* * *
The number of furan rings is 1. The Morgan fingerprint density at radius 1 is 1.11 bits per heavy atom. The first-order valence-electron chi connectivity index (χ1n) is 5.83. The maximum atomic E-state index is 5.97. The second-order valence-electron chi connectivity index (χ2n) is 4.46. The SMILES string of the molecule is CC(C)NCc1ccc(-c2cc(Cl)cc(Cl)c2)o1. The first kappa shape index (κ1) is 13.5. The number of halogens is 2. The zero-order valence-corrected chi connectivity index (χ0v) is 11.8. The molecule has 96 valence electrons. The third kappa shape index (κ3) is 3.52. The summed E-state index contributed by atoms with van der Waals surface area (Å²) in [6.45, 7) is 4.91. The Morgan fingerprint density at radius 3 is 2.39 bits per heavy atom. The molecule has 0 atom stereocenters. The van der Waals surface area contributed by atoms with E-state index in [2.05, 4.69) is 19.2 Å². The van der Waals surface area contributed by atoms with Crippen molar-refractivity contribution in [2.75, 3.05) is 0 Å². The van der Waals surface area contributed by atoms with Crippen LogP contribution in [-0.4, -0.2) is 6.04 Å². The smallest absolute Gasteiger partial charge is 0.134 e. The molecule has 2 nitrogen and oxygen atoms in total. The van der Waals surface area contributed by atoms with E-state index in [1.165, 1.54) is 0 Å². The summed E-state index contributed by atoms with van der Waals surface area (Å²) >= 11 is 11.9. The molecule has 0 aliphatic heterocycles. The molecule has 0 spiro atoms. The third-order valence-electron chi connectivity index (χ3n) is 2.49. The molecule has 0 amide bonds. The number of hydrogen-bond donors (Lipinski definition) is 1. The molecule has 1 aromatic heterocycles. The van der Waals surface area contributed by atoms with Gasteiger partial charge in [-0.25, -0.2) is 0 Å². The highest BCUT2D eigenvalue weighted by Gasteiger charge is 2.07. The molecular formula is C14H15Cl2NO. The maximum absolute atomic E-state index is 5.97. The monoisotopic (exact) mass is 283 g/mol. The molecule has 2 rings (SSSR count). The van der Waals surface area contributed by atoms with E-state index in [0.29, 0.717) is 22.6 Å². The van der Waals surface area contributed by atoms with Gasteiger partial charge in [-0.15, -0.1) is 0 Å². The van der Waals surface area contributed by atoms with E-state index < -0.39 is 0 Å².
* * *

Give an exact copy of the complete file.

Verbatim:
The number of furan rings is 1. The Morgan fingerprint density at radius 1 is 1.11 bits per heavy atom. The first-order valence-electron chi connectivity index (χ1n) is 5.83. The maximum atomic E-state index is 5.97. The second-order valence-electron chi connectivity index (χ2n) is 4.46. The SMILES string of the molecule is CC(C)NCc1ccc(-c2cc(Cl)cc(Cl)c2)o1. The first kappa shape index (κ1) is 13.5. The number of halogens is 2. The zero-order valence-corrected chi connectivity index (χ0v) is 11.8. The molecule has 96 valence electrons. The third kappa shape index (κ3) is 3.52. The summed E-state index contributed by atoms with van der Waals surface area (Å²) in [6.45, 7) is 4.91. The Morgan fingerprint density at radius 3 is 2.39 bits per heavy atom. The molecule has 0 atom stereocenters. The van der Waals surface area contributed by atoms with E-state index in [2.05, 4.69) is 19.2 Å². The van der Waals surface area contributed by atoms with Crippen molar-refractivity contribution in [2.75, 3.05) is 0 Å². The van der Waals surface area contributed by atoms with Crippen LogP contribution in [-0.4, -0.2) is 6.04 Å². The smallest absolute Gasteiger partial charge is 0.134 e. The molecule has 2 nitrogen and oxygen atoms in total. The van der Waals surface area contributed by atoms with E-state index in [1.165, 1.54) is 0 Å². The summed E-state index contributed by atoms with van der Waals surface area (Å²) >= 11 is 11.9. The molecule has 0 aliphatic heterocycles. The molecule has 0 spiro atoms. The third-order valence-electron chi connectivity index (χ3n) is 2.49. The molecule has 0 amide bonds. The number of hydrogen-bond donors (Lipinski definition) is 1. The molecule has 1 aromatic heterocycles. The van der Waals surface area contributed by atoms with Gasteiger partial charge in [-0.25, -0.2) is 0 Å². The highest BCUT2D eigenvalue weighted by Gasteiger charge is 2.07. The molecular formula is C14H15Cl2NO. The maximum absolute atomic E-state index is 5.97. The monoisotopic (exact) mass is 283 g/mol. The molecule has 2 rings (SSSR count). The van der Waals surface area contributed by atoms with E-state index in [0.29, 0.717) is 22.6 Å². The van der Waals surface area contributed by atoms with Gasteiger partial charge in [-0.15, -0.1) is 0 Å². The van der Waals surface area contributed by atoms with E-state index < -0.39 is 0 Å².